Whether you’re issuing an RFP while conducting a search or you’re a service provider responding to one, go back to your high school days for an important lesson: treat it like the SATs. Questions in the RFP should be very specific and well thought-out. And their answers should address exactly what the question is asking.
There are no trick questions, but there are often trick answers. Far too often, we get answers that are more like political spin than proper due diligence. As a respondent, if you get an uncomfortable question, answer it directly. If we see spin, we know to dig deeper.
If you are conducting a search and you get a dodgy or indirect answer, it’s perfectly okay to go back for clarification. When North Pier runs an RFP for a client, we typically have 10-20 questions we ask respondents to further clarify.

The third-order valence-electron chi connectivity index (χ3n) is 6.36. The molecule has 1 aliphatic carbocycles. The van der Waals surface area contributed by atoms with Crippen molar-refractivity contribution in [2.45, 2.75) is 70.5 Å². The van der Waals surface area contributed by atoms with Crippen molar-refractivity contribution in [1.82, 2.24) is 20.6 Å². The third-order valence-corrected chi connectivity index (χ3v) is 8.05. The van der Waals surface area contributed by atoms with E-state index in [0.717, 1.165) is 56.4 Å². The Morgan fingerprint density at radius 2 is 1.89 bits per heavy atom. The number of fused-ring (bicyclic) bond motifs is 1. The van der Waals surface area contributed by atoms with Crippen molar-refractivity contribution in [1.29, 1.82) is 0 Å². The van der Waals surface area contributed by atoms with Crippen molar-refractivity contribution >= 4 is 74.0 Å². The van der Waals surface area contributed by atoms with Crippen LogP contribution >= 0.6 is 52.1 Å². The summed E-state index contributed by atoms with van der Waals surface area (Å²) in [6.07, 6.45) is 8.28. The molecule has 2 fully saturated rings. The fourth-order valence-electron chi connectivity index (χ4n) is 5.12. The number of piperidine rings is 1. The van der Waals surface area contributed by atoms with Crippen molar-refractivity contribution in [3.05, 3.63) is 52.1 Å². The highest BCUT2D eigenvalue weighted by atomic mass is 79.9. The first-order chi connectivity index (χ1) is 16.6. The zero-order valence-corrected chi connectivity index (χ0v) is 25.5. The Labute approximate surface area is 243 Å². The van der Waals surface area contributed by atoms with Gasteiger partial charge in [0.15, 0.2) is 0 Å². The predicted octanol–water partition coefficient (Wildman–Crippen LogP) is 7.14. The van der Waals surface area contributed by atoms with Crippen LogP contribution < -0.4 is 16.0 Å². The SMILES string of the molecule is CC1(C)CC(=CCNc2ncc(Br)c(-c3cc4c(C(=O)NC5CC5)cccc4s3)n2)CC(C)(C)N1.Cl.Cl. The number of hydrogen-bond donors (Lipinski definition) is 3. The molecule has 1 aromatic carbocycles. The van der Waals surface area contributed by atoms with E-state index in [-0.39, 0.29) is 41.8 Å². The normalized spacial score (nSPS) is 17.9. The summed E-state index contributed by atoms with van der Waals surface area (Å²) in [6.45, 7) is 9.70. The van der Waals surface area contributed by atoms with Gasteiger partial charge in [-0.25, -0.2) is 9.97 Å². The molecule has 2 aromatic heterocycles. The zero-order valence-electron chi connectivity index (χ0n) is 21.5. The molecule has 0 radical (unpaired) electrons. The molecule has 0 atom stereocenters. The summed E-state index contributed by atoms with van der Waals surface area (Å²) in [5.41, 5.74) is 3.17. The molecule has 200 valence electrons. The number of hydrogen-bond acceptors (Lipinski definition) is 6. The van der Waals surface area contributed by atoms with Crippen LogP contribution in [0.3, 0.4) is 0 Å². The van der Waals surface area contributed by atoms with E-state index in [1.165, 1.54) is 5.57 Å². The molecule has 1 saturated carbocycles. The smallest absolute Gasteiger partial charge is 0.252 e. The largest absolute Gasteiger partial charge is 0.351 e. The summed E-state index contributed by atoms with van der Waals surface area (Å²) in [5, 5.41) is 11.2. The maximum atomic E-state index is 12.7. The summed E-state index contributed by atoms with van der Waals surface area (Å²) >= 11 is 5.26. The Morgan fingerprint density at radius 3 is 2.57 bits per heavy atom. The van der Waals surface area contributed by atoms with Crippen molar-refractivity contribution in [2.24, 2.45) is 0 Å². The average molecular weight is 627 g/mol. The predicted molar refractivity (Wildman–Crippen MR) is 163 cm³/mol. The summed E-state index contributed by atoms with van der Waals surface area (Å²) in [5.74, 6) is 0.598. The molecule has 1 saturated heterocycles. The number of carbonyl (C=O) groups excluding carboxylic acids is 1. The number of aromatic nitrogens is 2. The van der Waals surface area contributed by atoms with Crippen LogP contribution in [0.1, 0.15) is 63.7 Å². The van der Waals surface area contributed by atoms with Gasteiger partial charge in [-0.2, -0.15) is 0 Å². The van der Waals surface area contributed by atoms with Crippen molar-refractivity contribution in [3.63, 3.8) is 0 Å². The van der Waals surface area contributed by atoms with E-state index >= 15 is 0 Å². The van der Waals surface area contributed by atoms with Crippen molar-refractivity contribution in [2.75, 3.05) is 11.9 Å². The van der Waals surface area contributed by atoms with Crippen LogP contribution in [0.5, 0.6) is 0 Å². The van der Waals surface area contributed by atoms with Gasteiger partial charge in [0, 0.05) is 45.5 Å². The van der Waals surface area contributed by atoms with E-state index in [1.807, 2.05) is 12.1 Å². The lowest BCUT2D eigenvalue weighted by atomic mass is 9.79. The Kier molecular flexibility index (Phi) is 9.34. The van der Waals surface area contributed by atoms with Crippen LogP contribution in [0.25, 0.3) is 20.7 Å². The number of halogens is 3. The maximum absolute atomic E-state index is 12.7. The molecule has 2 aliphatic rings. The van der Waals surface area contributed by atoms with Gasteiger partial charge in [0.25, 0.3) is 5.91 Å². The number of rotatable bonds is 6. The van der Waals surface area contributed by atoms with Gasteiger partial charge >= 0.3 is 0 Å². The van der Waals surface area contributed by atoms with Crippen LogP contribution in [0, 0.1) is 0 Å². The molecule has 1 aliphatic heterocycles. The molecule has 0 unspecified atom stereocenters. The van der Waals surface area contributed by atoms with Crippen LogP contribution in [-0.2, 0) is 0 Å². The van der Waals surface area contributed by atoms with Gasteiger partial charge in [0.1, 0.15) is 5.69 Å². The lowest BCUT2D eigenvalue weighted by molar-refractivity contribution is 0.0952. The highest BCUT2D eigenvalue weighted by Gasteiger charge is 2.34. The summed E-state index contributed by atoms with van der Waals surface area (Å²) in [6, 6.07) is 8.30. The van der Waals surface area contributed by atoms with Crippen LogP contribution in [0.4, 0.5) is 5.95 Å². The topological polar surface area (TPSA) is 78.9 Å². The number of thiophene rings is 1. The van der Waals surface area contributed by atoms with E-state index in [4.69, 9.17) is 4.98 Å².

Lastly, be very specific in what you are looking for in your questions and be respectful in your answer. Word questions appropriately so respondents know exactly how to answer.
Example: Have you been subject to litigation in the last 10 years? If so, please provide full details.
Example: What is your client retention rate over the past three years? Please list the number of clients, by year, gained or lost over the last five years and the reasons for the losses.
If you get a “yes or no” or “short answer” questions, don’t use it as an opportunity to inject additional information that wasn’t asked. If the answer is a simple no, we don’t need to know about the legal merit badge you earned in Boy or Girl Scouts.
Is that your final answer?